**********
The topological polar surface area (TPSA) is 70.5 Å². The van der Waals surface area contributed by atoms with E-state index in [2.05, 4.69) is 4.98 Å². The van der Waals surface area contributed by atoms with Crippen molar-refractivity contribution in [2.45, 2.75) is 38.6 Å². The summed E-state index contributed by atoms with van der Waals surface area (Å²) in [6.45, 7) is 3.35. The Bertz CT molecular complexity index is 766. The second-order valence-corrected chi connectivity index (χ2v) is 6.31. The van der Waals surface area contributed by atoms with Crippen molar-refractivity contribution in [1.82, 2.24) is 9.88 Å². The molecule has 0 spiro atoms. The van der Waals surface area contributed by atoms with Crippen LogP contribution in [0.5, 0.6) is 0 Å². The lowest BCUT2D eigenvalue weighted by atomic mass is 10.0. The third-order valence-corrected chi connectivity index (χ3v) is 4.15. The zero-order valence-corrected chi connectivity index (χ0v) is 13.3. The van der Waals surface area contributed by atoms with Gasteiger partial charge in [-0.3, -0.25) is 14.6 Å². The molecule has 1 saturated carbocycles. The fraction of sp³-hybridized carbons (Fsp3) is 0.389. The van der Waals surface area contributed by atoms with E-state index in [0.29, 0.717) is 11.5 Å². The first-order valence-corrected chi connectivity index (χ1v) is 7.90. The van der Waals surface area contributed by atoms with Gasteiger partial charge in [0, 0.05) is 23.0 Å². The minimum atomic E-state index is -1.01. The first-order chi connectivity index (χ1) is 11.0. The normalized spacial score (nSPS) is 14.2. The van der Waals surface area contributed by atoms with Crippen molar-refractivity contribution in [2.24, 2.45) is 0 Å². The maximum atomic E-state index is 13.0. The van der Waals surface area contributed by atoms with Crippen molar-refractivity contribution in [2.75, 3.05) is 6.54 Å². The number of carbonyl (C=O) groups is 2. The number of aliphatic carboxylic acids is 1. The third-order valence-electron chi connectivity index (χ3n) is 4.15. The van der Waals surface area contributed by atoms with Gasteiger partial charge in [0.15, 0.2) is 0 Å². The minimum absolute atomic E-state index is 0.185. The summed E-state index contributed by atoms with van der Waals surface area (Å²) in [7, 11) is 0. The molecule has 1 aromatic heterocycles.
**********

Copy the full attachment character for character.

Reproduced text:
The topological polar surface area (TPSA) is 70.5 Å². The van der Waals surface area contributed by atoms with E-state index in [2.05, 4.69) is 4.98 Å². The van der Waals surface area contributed by atoms with Crippen molar-refractivity contribution in [2.45, 2.75) is 38.6 Å². The summed E-state index contributed by atoms with van der Waals surface area (Å²) in [6.45, 7) is 3.35. The Bertz CT molecular complexity index is 766. The second-order valence-corrected chi connectivity index (χ2v) is 6.31. The van der Waals surface area contributed by atoms with Crippen molar-refractivity contribution in [1.82, 2.24) is 9.88 Å². The molecule has 0 spiro atoms. The van der Waals surface area contributed by atoms with Crippen LogP contribution in [0.5, 0.6) is 0 Å². The lowest BCUT2D eigenvalue weighted by atomic mass is 10.0. The third-order valence-corrected chi connectivity index (χ3v) is 4.15. The zero-order valence-corrected chi connectivity index (χ0v) is 13.3. The van der Waals surface area contributed by atoms with Gasteiger partial charge in [-0.3, -0.25) is 14.6 Å². The molecule has 1 saturated carbocycles. The fraction of sp³-hybridized carbons (Fsp3) is 0.389. The van der Waals surface area contributed by atoms with E-state index in [0.29, 0.717) is 11.5 Å². The first-order valence-corrected chi connectivity index (χ1v) is 7.90. The van der Waals surface area contributed by atoms with Gasteiger partial charge in [0, 0.05) is 23.0 Å². The minimum atomic E-state index is -1.01. The first-order chi connectivity index (χ1) is 11.0. The normalized spacial score (nSPS) is 14.2. The van der Waals surface area contributed by atoms with Crippen molar-refractivity contribution in [2.24, 2.45) is 0 Å². The maximum atomic E-state index is 13.0. The van der Waals surface area contributed by atoms with Crippen molar-refractivity contribution in [2.75, 3.05) is 6.54 Å². The number of carbonyl (C=O) groups is 2. The number of aliphatic carboxylic acids is 1. The third-order valence-electron chi connectivity index (χ3n) is 4.15. The van der Waals surface area contributed by atoms with Gasteiger partial charge in [0.15, 0.2) is 0 Å². The minimum absolute atomic E-state index is 0.185. The summed E-state index contributed by atoms with van der Waals surface area (Å²) in [7, 11) is 0. The molecule has 1 aromatic heterocycles.